Her use of the phrase “strengths finder” triggered my memory of a book sitting under one of the piles on my desk at home. StrengthsFinder 2.0 had been given to me over the summer by a coworker, and I remembered her mentioning something about leadership as she encouraged me to read it. It’s a book paired with an online quiz that attempts to help users find out what their strengths are when it comes to leadership abilities. My roommate had in fact taken the quiz that the book was paired with. If the information was being used at conferences, it must have been widely approved, and I regretted that I had let the book get lost in the clutter of my life. I could probably use some direction when it came to leadership, if it was only going to become a more visibly constant part of my life as I entered the professional world.

Part of the StrengthsFinder system involved using the quiz to identify what kinds of characteristics you exhibited in collaborative group settings. Based on those characteristics, you could figure out what kind of leader you were, and how to improve your leadership skills. Identifying qualities like belief, focus, self-assurance, ability to learn, and positivity would help an individual figure out which leadership strength domain they belonged to: executing, influencing, relationship-building, or strategic thinking. The quiz, in qualifying the different aspects of leadership, was trying to do what I had been struggling with. It was searching for a way to explain this summative characteristic that pervades people’s behavior on campuses and in the workplace.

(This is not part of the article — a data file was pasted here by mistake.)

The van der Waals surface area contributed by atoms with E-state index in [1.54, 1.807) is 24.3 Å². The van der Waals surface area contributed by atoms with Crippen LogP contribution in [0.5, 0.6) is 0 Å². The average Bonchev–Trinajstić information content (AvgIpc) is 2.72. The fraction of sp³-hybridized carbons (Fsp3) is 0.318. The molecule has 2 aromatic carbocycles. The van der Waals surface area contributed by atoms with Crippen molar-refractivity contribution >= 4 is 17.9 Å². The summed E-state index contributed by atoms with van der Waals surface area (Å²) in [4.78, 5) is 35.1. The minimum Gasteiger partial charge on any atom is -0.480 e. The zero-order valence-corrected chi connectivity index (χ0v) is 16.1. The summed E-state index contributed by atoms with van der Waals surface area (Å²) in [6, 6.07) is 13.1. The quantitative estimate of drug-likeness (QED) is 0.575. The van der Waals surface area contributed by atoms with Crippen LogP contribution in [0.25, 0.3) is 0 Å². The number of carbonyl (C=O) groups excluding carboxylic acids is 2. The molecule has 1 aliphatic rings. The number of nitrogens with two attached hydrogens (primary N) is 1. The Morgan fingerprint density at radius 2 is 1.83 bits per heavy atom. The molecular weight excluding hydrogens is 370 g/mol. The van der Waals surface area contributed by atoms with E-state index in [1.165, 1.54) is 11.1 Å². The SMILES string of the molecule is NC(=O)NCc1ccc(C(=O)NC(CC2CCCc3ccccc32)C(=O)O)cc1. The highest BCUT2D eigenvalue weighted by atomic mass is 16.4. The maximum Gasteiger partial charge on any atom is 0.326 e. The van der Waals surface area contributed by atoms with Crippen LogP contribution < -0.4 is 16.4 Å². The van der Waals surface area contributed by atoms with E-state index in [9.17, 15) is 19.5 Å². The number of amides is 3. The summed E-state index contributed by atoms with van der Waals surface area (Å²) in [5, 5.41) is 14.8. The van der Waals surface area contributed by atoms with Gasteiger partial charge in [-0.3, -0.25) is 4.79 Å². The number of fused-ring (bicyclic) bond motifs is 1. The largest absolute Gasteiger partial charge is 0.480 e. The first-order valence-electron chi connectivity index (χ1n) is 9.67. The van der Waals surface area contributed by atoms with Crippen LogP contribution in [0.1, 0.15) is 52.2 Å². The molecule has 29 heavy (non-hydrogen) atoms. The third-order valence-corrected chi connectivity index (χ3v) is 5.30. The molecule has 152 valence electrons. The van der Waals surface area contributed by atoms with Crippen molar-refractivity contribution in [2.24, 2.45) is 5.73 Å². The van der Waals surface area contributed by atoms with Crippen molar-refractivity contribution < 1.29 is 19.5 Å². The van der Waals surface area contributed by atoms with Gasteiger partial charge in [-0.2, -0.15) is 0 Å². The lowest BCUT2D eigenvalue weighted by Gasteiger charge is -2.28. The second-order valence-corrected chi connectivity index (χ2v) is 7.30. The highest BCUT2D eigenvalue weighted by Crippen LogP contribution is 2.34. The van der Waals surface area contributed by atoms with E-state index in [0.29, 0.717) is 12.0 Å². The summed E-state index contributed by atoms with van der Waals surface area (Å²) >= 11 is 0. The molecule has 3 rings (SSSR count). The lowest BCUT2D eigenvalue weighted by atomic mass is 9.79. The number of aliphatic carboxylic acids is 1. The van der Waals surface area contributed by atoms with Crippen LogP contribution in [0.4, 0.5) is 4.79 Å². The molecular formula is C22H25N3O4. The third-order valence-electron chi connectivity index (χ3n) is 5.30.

But in representing so many things, “leadership” starts to feel like a hollow term. Could it possibly encompass so many interpersonal qualities, types of people, positions, and passions? And what about all those excluded? The opposite of a leader is a follower, and a leader needs followers. Without them, there wouldn’t be much of a distinction at all, and there wouldn’t be anyone to support the leader’s ideas. A good leader is perceptive, and understands the people they are trying to lead, knowing when to step forward or back down. But what about a good follower? It seems that in the discussion about leaders and their characteristics, we’ve left little room for the people that make leaders possible. If we’ve been conditioned to see leadership as a success, where does that leave those working in the background? Do they have to be defined in opposition to leadership?

Defining a leader and the qualities that make up his or her leadership abilities is not always black and white. The more I scrutinize my own life, the more I begin to see that I can work myself up into a leader, but fall back when I don’t want to take the lead. I’ve never felt like a leader, but perhaps that’s not the point. And possibly, attempting to find a steady explanation for leadership is not the point either. I have to wonder whether the StrengthsFinder quiz—and the many others like it that I assume are out there—is doing any good. If I’m not consciously aware of exactly how I’ve become a leader, will pinpointing my leadership characteristics necessarily change my approach? Leadership can change over time and with different people, so how can it be reflected in quiz results? Answering behavioral questions to determine your “type” of leadership by no means embodies the entire term. It simplifies, but does not necessarily explain. Perhaps I should just accept what I can about the term and continue on my way; it seems to be working so far.